Definitions

# Array Theory

From Nial Papers: Array Theory is primarily a theory about the definition and manipulation of array data objects. Every data object in the theory is an array, even numbers and characters, which are given structure as array scalars. The data objects are viewed as collections of data objects arranged along axes with an addressing scheme to indicate where each item of the collection is located. The items of the collection are themselves arrays.

It is a one-sorted theory of nested rectangular arrays that combines the Zermelo-Fraenkel concept of nested sets with the vectors, matrices, and multi-axis arrays of Iverson and Falkoff’s programming language APL. As every element of a set is again a set in set theory, every item of an array is again an array in array theory. The consequent unbounded depth of nesting ultimately terminates in arrays that have no axes and hold themselves as sole items. Such self-containing “atoms” include numbers, truth-values, characters, and indivisible strings of characters called phrases and faults. For example, the number 2 is a 0-axis array in which the sole item is the number 2.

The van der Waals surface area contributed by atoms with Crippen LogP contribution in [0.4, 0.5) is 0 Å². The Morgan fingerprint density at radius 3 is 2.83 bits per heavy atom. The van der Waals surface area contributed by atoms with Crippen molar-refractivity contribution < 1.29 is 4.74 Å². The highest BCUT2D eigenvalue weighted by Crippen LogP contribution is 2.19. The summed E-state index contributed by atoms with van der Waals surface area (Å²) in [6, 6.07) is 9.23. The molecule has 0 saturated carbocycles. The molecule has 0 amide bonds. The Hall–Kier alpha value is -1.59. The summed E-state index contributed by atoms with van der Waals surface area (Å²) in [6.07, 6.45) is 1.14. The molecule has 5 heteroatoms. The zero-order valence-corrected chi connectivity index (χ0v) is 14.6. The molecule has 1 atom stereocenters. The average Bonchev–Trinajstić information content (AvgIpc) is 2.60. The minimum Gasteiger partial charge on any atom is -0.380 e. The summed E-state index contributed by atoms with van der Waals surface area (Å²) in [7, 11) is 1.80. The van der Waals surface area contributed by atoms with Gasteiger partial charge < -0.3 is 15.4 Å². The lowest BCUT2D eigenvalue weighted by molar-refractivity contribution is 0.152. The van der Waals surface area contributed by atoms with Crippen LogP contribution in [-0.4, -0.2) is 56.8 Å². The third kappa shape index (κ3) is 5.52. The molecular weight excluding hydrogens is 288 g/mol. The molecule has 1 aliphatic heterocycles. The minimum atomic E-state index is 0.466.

Array programming languages are designed to make arithmetic possible for structures other than just numbers - for example, lists and tables. Standard general purpose languages would probably need separate libraries to provide the functionality to perform operations on such structures, but in array programming languages the functionality is built into the language. In data driven and mathematical applications, this can make programs simpler and easier to write.

Examples of languages using Array Theory include APL (programming language), J (programming language), K (programming language), Nial (programming language) and FISh (programming language)

Some other programming languages like Fortran (programming language) also support some of the array and matrix operations and are categorized under array programming languages.